Long Tail Theory

When we hear sounds, our auditory system uses an averaging system to determine relative loudness. The averaging ‘window’ can be as long as a second. Tests have shown that up to this point, noise bursts of constant sound pressure level but increasing duration appear to get progressively louder. Rhythmic material is particularly suited to making use of this psychoacoustic effect given the short duration of all but the most bombastic orchestral percussion.

Here we’re sticking to hi-hats once again, but this time we’re varying their decay. The hi-hats from before have been bounced to an audio track, sliced and edited:

8a

Again, a more complex pattern of hat length/decay makes for a varying and interesting groove:

9a

Applying small pitch variations can also be used to add interest to a simple drum pattern. However, in this case, there is somewhat of a conflict going on. Pitching a sampled sound higher usually involves playing it back faster. Faster playback means a shorter duration, and therefore a lower perceived loudness. At the same time, it has an enhanced high frequency content, often interpreted as a nearer source. Here’s the effect when every other sample is higher:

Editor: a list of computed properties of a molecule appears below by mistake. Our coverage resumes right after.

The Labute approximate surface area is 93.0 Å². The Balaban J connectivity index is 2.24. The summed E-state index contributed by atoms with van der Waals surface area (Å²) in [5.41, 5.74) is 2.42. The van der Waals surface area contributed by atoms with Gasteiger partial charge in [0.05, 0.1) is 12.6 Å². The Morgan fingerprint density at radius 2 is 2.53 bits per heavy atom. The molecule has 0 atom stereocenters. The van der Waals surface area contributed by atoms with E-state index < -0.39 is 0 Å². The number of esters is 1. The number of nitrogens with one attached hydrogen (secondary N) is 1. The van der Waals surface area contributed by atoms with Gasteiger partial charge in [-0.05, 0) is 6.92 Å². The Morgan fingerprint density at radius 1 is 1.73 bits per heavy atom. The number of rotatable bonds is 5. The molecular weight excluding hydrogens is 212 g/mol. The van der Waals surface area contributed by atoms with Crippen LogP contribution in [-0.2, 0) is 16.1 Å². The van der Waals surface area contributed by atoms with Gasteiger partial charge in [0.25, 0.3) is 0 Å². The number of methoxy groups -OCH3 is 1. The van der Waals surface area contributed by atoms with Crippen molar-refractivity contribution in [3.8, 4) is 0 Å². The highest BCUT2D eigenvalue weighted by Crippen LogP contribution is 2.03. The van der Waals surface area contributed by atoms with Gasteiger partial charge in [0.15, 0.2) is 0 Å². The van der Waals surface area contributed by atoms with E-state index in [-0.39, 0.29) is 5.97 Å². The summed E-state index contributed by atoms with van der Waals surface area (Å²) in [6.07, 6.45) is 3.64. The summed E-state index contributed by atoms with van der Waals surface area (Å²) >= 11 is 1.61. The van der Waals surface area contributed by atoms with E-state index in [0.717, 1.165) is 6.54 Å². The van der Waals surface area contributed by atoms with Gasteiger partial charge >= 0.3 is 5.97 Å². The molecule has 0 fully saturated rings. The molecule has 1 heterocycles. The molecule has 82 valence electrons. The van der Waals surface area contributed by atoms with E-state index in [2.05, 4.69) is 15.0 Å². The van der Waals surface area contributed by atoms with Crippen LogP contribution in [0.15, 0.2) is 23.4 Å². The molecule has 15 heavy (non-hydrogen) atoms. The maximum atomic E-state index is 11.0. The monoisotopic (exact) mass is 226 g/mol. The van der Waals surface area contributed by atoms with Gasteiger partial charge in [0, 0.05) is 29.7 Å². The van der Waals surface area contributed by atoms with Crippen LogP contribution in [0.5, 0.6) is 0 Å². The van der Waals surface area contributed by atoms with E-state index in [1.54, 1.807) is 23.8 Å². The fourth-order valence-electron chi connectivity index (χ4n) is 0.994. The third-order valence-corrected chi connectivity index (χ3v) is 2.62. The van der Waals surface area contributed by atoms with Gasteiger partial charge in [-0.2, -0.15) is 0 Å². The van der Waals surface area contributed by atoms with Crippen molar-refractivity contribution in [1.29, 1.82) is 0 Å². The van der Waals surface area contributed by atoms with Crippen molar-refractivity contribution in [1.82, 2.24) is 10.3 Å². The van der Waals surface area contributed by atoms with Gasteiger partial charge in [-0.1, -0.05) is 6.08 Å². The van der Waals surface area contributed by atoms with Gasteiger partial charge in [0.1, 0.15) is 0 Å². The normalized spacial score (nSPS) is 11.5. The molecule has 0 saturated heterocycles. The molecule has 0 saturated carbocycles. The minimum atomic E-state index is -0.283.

10a

And again a more complex example:

11a

 

This effect obviously doesn’t work exactly the same in all cases. Analogue drum machines are a case in point, where pitch and amplitude envelope are not intrinsically connected.

15th May, 2015

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